Api technologies corp. | 7608AE Series | Building Apps for Windows Phone 8 Jump Start

Building Apps for
Windows Phone 8
Jump Start
Andy Wigley | Microsoft Technical Evangelist
Rob Tiffany | Microsoft Enterprise Mobility Strategist
– Works with the developer community and partners on app
development for Windows Phone and Windows 8
– Follow Andy’s blog at http://andywigley.com
– Joined Microsoft in October 2012
– Regular speaker at major conferences
– Co-authored several MS Press books
– Lives in Snowdonia, North Wales
– Executive advisor and speaker at global conferences
– Has been responsible for architecture, development, deployment of
many of the world’s largest mobile and wireless solutions
– Follow Rob’s blog at http://robtiffany.com
– Entrepreneur, developer, IT executive,
mobile strategist, author, smartphone pioneer
– Co-founded the world’s first cloud-based
mobile device management company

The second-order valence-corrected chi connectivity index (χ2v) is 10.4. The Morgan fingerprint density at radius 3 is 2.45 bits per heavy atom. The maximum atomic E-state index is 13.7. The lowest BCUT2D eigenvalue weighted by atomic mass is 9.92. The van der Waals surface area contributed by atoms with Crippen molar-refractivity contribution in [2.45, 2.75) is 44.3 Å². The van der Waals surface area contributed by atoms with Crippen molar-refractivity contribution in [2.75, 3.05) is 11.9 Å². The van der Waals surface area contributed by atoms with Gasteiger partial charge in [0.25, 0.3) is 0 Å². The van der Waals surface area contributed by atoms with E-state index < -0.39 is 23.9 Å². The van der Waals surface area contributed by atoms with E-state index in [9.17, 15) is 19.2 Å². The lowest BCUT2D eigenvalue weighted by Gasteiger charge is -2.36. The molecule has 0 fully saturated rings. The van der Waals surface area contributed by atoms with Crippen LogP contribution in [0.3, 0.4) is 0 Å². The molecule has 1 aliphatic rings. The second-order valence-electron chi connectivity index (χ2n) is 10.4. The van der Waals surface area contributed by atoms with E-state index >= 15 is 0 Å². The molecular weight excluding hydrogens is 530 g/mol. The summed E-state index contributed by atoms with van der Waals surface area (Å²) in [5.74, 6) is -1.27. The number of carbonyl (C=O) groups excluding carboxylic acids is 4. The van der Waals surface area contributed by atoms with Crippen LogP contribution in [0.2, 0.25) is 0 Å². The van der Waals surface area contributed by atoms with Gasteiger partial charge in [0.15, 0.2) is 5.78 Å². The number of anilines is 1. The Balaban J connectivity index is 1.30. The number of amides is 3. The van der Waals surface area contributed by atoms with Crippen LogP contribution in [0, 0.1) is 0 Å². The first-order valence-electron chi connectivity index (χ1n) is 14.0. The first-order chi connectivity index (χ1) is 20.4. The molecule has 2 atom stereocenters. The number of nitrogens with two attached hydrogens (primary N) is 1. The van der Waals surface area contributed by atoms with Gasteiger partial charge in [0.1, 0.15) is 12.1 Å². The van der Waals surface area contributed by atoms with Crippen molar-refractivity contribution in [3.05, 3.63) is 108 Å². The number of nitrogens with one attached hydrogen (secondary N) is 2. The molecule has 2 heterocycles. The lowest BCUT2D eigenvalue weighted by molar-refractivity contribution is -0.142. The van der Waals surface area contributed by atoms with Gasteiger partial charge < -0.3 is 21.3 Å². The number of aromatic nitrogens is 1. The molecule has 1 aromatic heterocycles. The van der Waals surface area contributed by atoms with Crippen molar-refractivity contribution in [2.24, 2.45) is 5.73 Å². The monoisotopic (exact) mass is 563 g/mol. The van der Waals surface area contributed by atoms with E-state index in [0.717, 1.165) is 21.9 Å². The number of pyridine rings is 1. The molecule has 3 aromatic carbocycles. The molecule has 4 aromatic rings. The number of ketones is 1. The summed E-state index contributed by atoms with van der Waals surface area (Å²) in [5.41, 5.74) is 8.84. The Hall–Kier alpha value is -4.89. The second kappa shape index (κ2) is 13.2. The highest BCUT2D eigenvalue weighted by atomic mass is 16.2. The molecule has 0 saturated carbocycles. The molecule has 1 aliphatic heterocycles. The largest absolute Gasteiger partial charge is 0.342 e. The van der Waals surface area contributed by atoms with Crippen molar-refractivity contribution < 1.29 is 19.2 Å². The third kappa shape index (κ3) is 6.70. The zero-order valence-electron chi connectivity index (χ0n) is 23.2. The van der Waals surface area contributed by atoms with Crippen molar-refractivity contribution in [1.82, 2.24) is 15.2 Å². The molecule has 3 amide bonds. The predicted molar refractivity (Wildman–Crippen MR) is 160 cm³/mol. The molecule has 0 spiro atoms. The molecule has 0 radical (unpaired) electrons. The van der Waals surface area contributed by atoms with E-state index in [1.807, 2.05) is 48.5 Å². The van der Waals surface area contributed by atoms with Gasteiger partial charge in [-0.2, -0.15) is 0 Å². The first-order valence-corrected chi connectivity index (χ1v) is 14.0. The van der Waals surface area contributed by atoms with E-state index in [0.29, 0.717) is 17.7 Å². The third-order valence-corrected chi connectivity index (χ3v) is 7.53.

Target Agenda | Day 1
Module and Topic | 10-minute breaks after each session / 60-minute “meal break”
1a - Introducing Windows Phone 8 Application Development | Part 1
1b - Introducing Windows Phone 8 Application Development | Part 2
2 - Designing Windows Phone Apps
3 - Building Windows Phone Apps
4 - Files and Storage on Windows Phone 8
Meal Break | 60-minutes
5 - Windows Phone 8 Application Lifecycle
6 - Background Agents
7 - Tiles and Lock Screen Notifications
8 - Push Notifications
9 - Using Phone Resources on Windows Phone 8
Target Agenda | Day 2
Module and Topic | 10-minute breaks after each session / 60-minute “meal break”
10 - App to App Communication
11 - Network Communication on Windows Phone 8
12 - Proximity Sensors and Bluetooth
13 - Speech Input on Windows Phone 8